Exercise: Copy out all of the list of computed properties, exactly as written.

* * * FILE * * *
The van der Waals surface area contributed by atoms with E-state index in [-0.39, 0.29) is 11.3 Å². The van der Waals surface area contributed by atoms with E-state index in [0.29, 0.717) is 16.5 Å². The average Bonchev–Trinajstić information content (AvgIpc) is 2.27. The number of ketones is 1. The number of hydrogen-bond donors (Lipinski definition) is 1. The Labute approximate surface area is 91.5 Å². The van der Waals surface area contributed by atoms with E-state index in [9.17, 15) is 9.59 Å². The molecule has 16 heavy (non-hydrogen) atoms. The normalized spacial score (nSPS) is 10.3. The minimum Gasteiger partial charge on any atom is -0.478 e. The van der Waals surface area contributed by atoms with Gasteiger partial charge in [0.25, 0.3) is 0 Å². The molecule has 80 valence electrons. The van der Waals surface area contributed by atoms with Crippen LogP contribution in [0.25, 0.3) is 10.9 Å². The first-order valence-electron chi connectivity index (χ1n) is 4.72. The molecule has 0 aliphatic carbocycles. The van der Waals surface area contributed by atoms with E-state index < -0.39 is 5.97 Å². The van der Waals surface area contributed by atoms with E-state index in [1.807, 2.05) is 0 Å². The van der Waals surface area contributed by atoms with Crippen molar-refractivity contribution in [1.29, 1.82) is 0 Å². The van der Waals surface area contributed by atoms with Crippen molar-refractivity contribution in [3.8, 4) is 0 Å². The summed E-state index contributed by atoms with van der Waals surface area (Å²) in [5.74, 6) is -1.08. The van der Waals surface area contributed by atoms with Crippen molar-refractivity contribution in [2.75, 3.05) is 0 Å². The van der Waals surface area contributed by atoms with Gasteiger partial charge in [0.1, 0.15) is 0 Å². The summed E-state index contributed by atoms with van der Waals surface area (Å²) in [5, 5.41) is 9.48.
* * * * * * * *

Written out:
The van der Waals surface area contributed by atoms with E-state index in [-0.39, 0.29) is 11.3 Å². The van der Waals surface area contributed by atoms with E-state index in [0.29, 0.717) is 16.5 Å². The average Bonchev–Trinajstić information content (AvgIpc) is 2.27. The number of ketones is 1. The number of hydrogen-bond donors (Lipinski definition) is 1. The Labute approximate surface area is 91.5 Å². The van der Waals surface area contributed by atoms with E-state index in [9.17, 15) is 9.59 Å². The molecule has 16 heavy (non-hydrogen) atoms. The normalized spacial score (nSPS) is 10.3. The minimum Gasteiger partial charge on any atom is -0.478 e. The van der Waals surface area contributed by atoms with Gasteiger partial charge in [0.25, 0.3) is 0 Å². The molecule has 80 valence electrons. The van der Waals surface area contributed by atoms with Crippen LogP contribution in [0.25, 0.3) is 10.9 Å². The first-order valence-electron chi connectivity index (χ1n) is 4.72. The molecule has 0 aliphatic carbocycles. The van der Waals surface area contributed by atoms with E-state index < -0.39 is 5.97 Å². The van der Waals surface area contributed by atoms with E-state index in [1.807, 2.05) is 0 Å². The van der Waals surface area contributed by atoms with Crippen molar-refractivity contribution in [1.29, 1.82) is 0 Å². The van der Waals surface area contributed by atoms with Crippen molar-refractivity contribution in [3.8, 4) is 0 Å². The summed E-state index contributed by atoms with van der Waals surface area (Å²) in [5.74, 6) is -1.08. The van der Waals surface area contributed by atoms with Crippen molar-refractivity contribution in [2.75, 3.05) is 0 Å². The van der Waals surface area contributed by atoms with Gasteiger partial charge in [0.1, 0.15) is 0 Å². The summed E-state index contributed by atoms with van der Waals surface area (Å²) in [5, 5.41) is 9.48.